A sponsor or patron is a person, usually a legislator, who presents a bill or resolution for consideration. Those who support it are known as cosponsors or copatrons.
A sponsor in the United States Congress is the first member of the House or Senate to be listed among the potentially numerous lawmakers who introduce a bill for consideration. Committees are occasionally identified as sponsors of legislation as well. A sponsor is also sometimes called a "primary sponsor." An unlimited number of cosponsors of a bill is permitted.
In contrast to a sponsor, a "cosponsor" is a senator or representative who adds his or her name as a supporter to the sponsor's bill. An "initial cosponsor" or "original cosponsor" is a senator or representative who was listed as a cosponsor at the time of a bill's introduction, rather than added as a cosponsor later on. A cosponsor added later is known as an "additional cosponsor". Some bills have hundreds of cosponsors, when a person goes and sponsors a committee meeting.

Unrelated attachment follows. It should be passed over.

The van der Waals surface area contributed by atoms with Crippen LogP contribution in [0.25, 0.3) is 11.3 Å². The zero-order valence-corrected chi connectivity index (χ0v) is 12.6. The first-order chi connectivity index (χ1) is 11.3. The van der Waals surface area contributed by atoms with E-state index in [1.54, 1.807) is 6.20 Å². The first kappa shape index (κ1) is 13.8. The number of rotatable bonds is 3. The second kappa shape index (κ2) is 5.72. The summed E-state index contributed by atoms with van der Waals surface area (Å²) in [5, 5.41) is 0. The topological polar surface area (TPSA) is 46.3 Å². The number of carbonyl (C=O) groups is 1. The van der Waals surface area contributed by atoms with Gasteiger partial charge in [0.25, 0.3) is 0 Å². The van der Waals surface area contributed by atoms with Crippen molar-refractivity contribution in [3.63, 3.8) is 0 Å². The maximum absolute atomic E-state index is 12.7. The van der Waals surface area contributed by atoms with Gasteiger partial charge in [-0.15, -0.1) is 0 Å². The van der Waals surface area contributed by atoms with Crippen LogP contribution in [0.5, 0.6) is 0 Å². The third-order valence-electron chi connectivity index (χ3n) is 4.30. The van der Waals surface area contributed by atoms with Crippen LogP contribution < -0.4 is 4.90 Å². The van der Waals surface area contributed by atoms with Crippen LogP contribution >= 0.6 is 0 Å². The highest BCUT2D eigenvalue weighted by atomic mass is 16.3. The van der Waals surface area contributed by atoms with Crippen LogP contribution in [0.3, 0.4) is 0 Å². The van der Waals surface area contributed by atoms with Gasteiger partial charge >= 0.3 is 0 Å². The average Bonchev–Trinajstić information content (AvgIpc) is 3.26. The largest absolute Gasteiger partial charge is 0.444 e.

- Sponsor/Cosponsor Summaries from the Library of Congress: (2007-2008), (2005-2006), (2003-2004), (2001-2002), (1999-2000),(1997-1998), (1995-1996), (1993-1994), (1991-1992), (1989-1990), (1987-1988), (1985-1986), (1983-1984), (1981-1982), (1979-1980), (1977-1978), (1977-1978), and (1975-1976).
- "Bills Introduced / Bills Referred / Sponsor (CongressionalGlossary.com)". hobnob blog. TheCapitol.net. Retrieved 3 May 2014.
- Johnson, Charles. "How Our Laws Are Made", United States House of Representatives (2003).
- Fitch, Brad. “Media Relations Handbook for Agencies, Associations, Nonprofits, And Congress” (TheCapitol.Net 2004): “Some bills have hundreds of cosponsors, since members can easily add their support to any bill introduced and sometimes do it verbally without notifying staff.”